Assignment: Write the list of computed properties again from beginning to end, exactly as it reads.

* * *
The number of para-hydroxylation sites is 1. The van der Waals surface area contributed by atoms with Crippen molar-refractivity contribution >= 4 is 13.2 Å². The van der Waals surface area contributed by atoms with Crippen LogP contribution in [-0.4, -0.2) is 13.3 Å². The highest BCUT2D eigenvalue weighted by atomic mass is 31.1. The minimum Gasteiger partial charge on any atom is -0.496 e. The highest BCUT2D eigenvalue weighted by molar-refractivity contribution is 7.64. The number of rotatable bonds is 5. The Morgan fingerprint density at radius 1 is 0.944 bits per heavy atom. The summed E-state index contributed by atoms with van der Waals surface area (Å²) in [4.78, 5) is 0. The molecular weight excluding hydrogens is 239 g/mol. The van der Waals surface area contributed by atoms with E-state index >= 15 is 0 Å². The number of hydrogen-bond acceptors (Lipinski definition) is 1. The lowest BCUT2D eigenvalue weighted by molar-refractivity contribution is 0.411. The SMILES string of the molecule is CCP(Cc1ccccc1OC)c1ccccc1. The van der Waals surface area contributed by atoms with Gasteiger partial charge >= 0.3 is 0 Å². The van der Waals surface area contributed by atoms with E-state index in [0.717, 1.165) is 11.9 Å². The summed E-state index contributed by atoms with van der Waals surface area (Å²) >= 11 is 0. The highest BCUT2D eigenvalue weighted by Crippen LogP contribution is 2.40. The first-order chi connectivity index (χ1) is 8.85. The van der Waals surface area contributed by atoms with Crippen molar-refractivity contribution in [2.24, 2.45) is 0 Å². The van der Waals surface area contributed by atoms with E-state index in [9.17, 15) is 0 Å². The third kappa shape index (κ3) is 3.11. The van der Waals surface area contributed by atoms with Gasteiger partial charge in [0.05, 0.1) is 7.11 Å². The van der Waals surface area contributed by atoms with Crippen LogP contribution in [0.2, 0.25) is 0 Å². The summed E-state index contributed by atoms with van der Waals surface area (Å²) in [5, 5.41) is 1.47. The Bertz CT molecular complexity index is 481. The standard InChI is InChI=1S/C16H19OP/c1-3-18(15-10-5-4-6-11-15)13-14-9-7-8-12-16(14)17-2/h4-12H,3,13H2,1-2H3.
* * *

The number of para-hydroxylation sites is 1. The van der Waals surface area contributed by atoms with Crippen molar-refractivity contribution >= 4 is 13.2 Å². The van der Waals surface area contributed by atoms with Crippen LogP contribution in [-0.4, -0.2) is 13.3 Å². The highest BCUT2D eigenvalue weighted by atomic mass is 31.1. The minimum Gasteiger partial charge on any atom is -0.496 e. The highest BCUT2D eigenvalue weighted by molar-refractivity contribution is 7.64. The number of rotatable bonds is 5. The Morgan fingerprint density at radius 1 is 0.944 bits per heavy atom. The summed E-state index contributed by atoms with van der Waals surface area (Å²) in [4.78, 5) is 0. The molecular weight excluding hydrogens is 239 g/mol. The van der Waals surface area contributed by atoms with E-state index >= 15 is 0 Å². The number of hydrogen-bond acceptors (Lipinski definition) is 1. The lowest BCUT2D eigenvalue weighted by molar-refractivity contribution is 0.411. The SMILES string of the molecule is CCP(Cc1ccccc1OC)c1ccccc1. The van der Waals surface area contributed by atoms with Gasteiger partial charge >= 0.3 is 0 Å². The van der Waals surface area contributed by atoms with E-state index in [0.717, 1.165) is 11.9 Å². The summed E-state index contributed by atoms with van der Waals surface area (Å²) >= 11 is 0. The highest BCUT2D eigenvalue weighted by Crippen LogP contribution is 2.40. The first-order chi connectivity index (χ1) is 8.85. The van der Waals surface area contributed by atoms with Crippen molar-refractivity contribution in [2.24, 2.45) is 0 Å². The van der Waals surface area contributed by atoms with E-state index in [9.17, 15) is 0 Å². The third kappa shape index (κ3) is 3.11. The van der Waals surface area contributed by atoms with Gasteiger partial charge in [0.05, 0.1) is 7.11 Å². The van der Waals surface area contributed by atoms with Crippen LogP contribution in [0.2, 0.25) is 0 Å². The summed E-state index contributed by atoms with van der Waals surface area (Å²) in [5, 5.41) is 1.47. The Bertz CT molecular complexity index is 481. The standard InChI is InChI=1S/C16H19OP/c1-3-18(15-10-5-4-6-11-15)13-14-9-7-8-12-16(14)17-2/h4-12H,3,13H2,1-2H3.